appellate round up


So I've been busy, busy busy; here are some events etc. since my last post: 

  • The MSBA winter bar meeting – we had an session on civil appeals, moderated by Hillary Massey, with Justice Levy, Karen Wolf, Bob Furbish, Matt Pollack and moi on the panel.  One takeaway is if you want to get off the regular rules, remember Rule 14 of the Maine Rules of Appellate Procedure on suspension of the rules.  Ask, and maybe you shall receive.


  • I have blogged before on the lack of an equivalent to FRAP 28(j) on the procedure for citing post-briefing authority (this is one of those issues that could be ripe for tidying in amendments, along with e.g., giving cross-appellants an automatic right to an appeal brief).  I have learned that the informal practice in the Law Court is to allow a letter post-complete briefing, but if you want to cite something outside your brief earlier than that, file a motion.  That makes sense to me if you are the appellant and you want to cite something after you've filed your appeal brief but before your reply is due.  Just put it in the reply.  If, however, you are the appellee and you spot something after you've filed your one brief, it seems to me that the process after briefing has closed should apply to you, too.  In any event, as with many things, it's always safer just to make a motion.  Whatever the informal practice is, there's no enacted rule on it, so moving for leave is always the safer route.  (And see the first point above).


  • We represented GLAD, with Mary Bonauto, as amicus in a First Circuit decision that just came down upholding the Maine disclosure rules for ballot question campaigns.  National Organization for Marriage v. McKee, Docket No. 11-1196 [].  We previously filed an amici brief for GLAD with Common Cause of Rhode Island in a previous NOM challenge to a Rhode Island disclosure statute, and NOM unsuccessfully challenged Maine disclosure rules for candidate elections (its certiorari petition is pending).  Congratulations to the hard working folks in Maine and RI attorney general offices; we're glad to have contributed to the effort to bring transparency to the electoral process.  The decisions, both by Judge Hornby below and by Judge Lipez on appeal were very thorough and I think will be strong citable precedent on these issues in general going forward.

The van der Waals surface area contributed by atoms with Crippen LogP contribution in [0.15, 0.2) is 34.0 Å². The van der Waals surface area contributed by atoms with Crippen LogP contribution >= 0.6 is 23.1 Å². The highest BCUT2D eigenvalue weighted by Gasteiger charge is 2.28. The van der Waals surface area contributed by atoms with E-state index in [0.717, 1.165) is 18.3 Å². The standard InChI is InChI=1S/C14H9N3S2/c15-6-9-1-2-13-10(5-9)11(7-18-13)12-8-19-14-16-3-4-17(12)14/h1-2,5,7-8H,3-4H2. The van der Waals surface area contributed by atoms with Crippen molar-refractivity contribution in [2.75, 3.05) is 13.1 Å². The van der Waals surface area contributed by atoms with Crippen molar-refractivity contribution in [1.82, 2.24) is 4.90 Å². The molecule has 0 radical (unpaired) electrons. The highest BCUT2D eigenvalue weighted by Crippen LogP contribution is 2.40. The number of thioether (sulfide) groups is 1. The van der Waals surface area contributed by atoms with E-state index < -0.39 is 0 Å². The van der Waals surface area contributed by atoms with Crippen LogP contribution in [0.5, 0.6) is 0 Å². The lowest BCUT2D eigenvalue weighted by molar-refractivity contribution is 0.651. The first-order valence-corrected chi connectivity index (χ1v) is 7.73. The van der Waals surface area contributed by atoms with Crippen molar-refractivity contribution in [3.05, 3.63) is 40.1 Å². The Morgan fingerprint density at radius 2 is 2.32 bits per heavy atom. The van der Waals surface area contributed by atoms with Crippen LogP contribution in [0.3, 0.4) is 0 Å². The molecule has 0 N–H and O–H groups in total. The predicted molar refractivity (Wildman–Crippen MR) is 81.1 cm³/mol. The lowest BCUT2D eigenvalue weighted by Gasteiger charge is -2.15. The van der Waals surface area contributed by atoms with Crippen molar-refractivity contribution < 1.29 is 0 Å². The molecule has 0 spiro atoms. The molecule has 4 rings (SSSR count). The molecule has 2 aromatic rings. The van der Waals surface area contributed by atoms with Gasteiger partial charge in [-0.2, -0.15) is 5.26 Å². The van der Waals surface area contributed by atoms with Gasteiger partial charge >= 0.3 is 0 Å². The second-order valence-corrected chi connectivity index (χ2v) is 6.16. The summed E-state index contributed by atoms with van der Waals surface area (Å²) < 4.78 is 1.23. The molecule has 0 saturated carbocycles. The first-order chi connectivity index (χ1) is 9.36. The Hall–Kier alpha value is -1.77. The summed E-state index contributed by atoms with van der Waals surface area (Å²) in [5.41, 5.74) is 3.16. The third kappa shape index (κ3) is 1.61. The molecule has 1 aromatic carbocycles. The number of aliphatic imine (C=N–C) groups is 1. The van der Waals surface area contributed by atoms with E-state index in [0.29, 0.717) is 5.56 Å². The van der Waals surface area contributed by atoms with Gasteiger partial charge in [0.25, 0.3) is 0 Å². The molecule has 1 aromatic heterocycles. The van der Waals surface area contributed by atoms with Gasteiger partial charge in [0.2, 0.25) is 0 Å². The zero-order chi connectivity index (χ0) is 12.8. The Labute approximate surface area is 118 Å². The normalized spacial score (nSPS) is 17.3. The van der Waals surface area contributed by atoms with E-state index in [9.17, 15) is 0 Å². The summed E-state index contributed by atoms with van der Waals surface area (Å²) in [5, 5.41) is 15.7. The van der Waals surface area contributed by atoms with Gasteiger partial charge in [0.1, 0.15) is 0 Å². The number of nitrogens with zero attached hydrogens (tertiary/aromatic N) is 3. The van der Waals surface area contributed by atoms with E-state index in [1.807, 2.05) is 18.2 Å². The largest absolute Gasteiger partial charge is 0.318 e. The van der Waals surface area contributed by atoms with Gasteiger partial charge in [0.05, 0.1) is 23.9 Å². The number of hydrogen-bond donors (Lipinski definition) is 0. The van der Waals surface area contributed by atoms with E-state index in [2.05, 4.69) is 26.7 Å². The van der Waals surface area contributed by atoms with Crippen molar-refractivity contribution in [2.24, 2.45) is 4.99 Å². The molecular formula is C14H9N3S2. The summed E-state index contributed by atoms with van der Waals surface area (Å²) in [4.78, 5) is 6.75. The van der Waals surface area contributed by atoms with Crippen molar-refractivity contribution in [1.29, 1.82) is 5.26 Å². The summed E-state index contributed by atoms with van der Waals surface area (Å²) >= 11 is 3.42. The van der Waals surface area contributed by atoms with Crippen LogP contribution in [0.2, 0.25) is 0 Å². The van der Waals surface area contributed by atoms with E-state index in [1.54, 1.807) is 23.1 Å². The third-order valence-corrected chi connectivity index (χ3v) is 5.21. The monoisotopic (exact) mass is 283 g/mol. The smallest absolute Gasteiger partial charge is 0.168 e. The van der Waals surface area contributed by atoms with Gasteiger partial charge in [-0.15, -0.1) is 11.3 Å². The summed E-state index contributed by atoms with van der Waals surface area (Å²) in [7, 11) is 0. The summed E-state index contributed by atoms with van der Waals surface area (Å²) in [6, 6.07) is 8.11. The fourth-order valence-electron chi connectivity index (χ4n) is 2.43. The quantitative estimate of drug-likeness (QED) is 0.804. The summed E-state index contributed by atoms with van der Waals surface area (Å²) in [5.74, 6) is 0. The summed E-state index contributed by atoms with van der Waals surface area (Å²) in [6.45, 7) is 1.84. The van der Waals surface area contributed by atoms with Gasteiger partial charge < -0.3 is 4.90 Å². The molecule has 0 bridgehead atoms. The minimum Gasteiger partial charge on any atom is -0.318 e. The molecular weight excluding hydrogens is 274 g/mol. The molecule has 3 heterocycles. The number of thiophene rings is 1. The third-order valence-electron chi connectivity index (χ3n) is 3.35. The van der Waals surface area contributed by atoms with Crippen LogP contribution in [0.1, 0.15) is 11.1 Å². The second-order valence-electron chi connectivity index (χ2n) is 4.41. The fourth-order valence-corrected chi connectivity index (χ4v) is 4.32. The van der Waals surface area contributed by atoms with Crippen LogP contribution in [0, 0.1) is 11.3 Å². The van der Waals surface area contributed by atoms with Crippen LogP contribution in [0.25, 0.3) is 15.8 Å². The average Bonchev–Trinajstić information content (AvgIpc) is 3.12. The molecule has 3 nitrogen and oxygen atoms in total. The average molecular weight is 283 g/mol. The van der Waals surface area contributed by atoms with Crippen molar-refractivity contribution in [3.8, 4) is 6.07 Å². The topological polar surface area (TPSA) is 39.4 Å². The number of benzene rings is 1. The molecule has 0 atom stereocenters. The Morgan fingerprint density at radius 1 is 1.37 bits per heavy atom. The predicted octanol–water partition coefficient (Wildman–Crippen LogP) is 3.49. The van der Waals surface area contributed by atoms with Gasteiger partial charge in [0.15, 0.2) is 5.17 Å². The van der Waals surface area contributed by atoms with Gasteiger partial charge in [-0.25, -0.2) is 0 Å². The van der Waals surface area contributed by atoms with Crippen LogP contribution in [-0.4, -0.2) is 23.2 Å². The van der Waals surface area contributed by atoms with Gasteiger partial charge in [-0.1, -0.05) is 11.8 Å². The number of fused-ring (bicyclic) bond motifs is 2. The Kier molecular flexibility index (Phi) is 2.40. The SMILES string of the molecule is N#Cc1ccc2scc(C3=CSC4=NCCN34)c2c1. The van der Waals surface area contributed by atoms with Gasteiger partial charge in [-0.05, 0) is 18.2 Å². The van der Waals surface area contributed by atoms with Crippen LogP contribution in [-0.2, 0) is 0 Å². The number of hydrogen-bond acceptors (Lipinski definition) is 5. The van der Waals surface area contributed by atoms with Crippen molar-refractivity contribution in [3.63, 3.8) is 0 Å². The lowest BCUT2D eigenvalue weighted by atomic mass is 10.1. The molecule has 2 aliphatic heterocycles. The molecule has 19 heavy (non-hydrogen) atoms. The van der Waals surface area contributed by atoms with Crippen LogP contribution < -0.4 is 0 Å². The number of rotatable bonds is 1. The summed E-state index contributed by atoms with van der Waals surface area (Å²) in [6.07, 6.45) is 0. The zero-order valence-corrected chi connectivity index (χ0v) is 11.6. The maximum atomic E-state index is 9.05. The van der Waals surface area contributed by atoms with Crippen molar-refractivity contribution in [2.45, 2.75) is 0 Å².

• There's an interesting article in the January 3 edition of the Mass Lawyers Weekly on the statistics reflecting how often the First Circuit is reversed by the Supreme Court.  If you use the usual measure – how many decisions actually from the First Decision were reversed – CTA1 has the lowest flip rate of all the circuits for the period 2005-10 - 46.2% – by a wide margin (CTA10 was 57.1% and CTA3 62.5% – remember, because the Supreme Court has discretionary review, if they grant cert, the odds are against the winner below generally).  Because the First Circuit is relatively small, however, there are only 16 decisions in this pool, so really, what can you glean from this statistic?  So the authors (John Summers and Michael Newman) looked at all the decisions in which the First Circuit decision was not necessarily the one on which cert was granted, but its view was the same as the court's whose decision did go before the Supreme Court.  From that perspective, there are 69 relevant decisions.  Of those, the Supreme Court rejected the CTA1's view 58% of the time – putting the First Circuit on the other side of the flip spectrum, in the bottom third (with the Federal Circuit 63.3%, 6th Cir 66.3% and, of course, the Ninth Circuit, 68.9%) with a higher reversal rate.  The value of this sort of statistical analysis is debatable.  For example, maybe if it had been the CTA1 decision, with a whiz bang analysis by the Court, instead of a decision from another court aligned with it, the Supreme Court would have affirmed, not reversed – yes, one assumes the Court looks at all the decisions by appellate courts on the issue before them, but probably not with the same scrutiny.  In any event, an interesting perspective.